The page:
Ball’s own appeal to national lib­er­a­tion takes the form of the “hip-hop nation,” a term he deploys with some dis­com­fort, as it’s a “polit­i­cally safer and less racially-speci­fic” term that itself is “a col­o­nized exten­sion of a pre­dat­ing and con­tin­u­ing colo­nial­ism.” These ambi­gu­i­ties are also its strengths: it rep­re­sents a diverse group of peo­ple with “cer­tain shared tenets of nation­hood”: a cul­ture, a shared set of mean­ings and tra­di­tions, forged in the cru­cible of empire. How­ever, this cul­ture is also embed­ded in the global cap­i­tal­ist media, as a “mined cul­tural good” extracted from the colonies. Com­mod­i­fied hip-hop traf­ficks in stereo­types designed to jus­tify dom­i­na­tion of black peo­ple and secure cul­tural hege­mony: “the cul­ture of the col­o­nized must con­tinue to appear in some form to cre­ate appear­ance of authen­tic­ity and valid­ity,” a point bor­rowed, refresh­ingly, from Fanon rather than Gram­sci.

Ball places his work in a “tra­di­tion of aggres­sive recla­ma­tion of space for oppo­si­tional thought, edu­ca­tion, or orga­ni­za­tion” which he labels “eman­ci­pa­tory jour­nal­ism.” Eman­ci­pa­tory jour­nal­ism is the ped­a­gog­i­cal work of cul­ti­vat­ing an “abil­ity to resist” the col­o­nized and col­o­niz­ing cul­ture of the pow­er­ful, and many have argued that hip-hop is – or was – an exam­ple. But the task has been made all the more dif­fi­cult by the con­cen­tra­tion of media own­er­ship. Rather than some inex­orable eco­nomic drive of the con­cen­tra­tion of cap­i­tal, Ball argues that it is also part of a delib­er­ate polit­i­cal strat­egy of pop­u­la­tion man­age­ment, which he con­nects to the Rock­e­feller Foundation’s fund­ing of anti-com­mu­nist pro­pa­ganda dur­ing the Cold War. Ball’s most per­sua­sive research makes the case that such cor­po­rate con­glom­er­a­tion is of par­tic­u­lar con­cern to the black com­mu­nity. As inde­pen­dent media out­lets, such as black-owned radio, tele­vi­sion, and news­pa­pers have closed up shop, the inter­net, in spite of the decen­tral­iza­tion hype, has served as a tool of fur­ther con­cen­tra­tion of audi­ences, squeez­ing alter­na­tive mes­sages out. Dis­tinct black audi­ences still exist – for exam­ple, urban radio pen­e­trates 80-90% of black house­holds – but only for cor­po­rate-con­trolled out­lets, which present manip­u­lated images of black­ness: in Ball’s esti­ma­tion, lit­tle more than a min­strel show.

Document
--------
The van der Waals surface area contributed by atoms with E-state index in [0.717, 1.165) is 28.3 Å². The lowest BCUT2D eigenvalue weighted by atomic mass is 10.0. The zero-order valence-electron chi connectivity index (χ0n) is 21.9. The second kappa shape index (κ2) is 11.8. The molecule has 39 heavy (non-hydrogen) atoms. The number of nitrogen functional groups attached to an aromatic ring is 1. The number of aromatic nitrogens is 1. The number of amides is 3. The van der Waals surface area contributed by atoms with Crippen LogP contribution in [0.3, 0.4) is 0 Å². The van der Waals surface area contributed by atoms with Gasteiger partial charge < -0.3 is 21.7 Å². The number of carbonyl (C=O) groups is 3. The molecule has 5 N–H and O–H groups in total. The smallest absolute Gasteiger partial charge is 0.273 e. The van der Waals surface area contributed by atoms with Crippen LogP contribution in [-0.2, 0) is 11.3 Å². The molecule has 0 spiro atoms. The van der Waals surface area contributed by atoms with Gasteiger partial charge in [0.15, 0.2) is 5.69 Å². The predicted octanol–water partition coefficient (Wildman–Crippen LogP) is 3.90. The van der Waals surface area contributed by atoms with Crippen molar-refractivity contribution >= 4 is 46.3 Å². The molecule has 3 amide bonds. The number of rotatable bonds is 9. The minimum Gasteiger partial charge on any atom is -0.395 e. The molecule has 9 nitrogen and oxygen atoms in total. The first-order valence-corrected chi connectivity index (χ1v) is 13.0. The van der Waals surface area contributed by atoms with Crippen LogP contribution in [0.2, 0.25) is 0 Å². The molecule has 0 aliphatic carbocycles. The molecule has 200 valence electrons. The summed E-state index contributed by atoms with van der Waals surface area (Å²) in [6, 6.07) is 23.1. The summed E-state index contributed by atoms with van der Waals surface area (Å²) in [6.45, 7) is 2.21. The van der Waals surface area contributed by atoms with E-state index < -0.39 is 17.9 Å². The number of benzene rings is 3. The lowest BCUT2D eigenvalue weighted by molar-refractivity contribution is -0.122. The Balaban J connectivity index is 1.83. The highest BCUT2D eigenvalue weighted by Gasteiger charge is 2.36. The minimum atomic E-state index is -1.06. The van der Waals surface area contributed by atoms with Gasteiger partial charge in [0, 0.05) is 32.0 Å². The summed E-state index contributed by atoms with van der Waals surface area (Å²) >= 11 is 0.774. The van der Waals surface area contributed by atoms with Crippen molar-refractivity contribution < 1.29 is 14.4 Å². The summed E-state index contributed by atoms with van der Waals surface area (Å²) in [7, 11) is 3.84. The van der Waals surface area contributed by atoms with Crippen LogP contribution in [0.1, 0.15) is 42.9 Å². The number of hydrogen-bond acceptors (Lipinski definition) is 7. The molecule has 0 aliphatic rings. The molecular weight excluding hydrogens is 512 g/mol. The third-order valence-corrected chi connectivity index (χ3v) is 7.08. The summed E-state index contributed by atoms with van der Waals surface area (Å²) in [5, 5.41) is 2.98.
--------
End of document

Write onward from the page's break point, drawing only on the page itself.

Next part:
But the streets have their own dis­tri­b­u­tion mech­a­nisms. Ball, who sees no poten­tial in any cor­po­rate media, puts a great deal of faith in street vend­ing, a cru­cial and oft-over­looked ele­ment in the black media land­scape. Boot­leg­ging is an art of insur­rec­tion, dis­tinct from Sisyphean efforts at media reform: a ges­ture whose “vio­lence” stems from “the sug­ges­tion that oppressed peo­ple take to pro­duc­ing their own jour­nal­ism and media based on their own expe­ri­ences.” This media could come in the form of copy­right-flaunt­ing mix­tapes, the pro­duc­tion of which is “an anti-author­i­tar­ian act, one that recalls the act of newly ‘freed’ nations devel­op­ing their own presses and tra­di­tions of jour­nal­ism more suited to their national devel­op­ment.” Ball attempted to put his the­ory into prac­tice by pro­duc­ing polit­i­cal mix­tapes; like a Pub­lic Enemy track, they would con­tain rad­i­cal speeches, inter­views, music, and snip­pets from other media. How­ever, bereft of polit­i­cal and cul­tural orga­ni­za­tions, his efforts were, by his own admis­sion, “an absolute fail­ure.” He sim­ply couldn’t find out­lets for his mixes.

The main theme of Ball’s text – the rela­tion­ship between power and media – holds a priv­i­leged place in my home dis­ci­pline of cul­tural stud­ies, where we con­tinue to weigh the mer­its of the pes­simists of the Frank­furt School against the more pop­ulist take of British cul­tural stud­ies, with tan­gents into Fou­cault, decon­struc­tion, and sundry other cul­tural the­ory. With a read­ing list so long and dif­fi­cult, it’s easy to lose sight of the polit­i­cal stakes in such an endeavor – death by a thou­sand nuances – which is why I find Ball’s take envig­o­rat­ing in its point­ed­ness. His relent­less fore­ground­ing of lib­er­a­tory pol­i­tics leads him to con­struct an alter­na­tive crit­i­cal media stud­ies canon drawn from the rich tra­di­tion of rad­i­cal black thought. I found myself con­stantly flip­ping to the bib­li­og­ra­phy, just as I check the track­list of a mix­tape when a hot song comes on.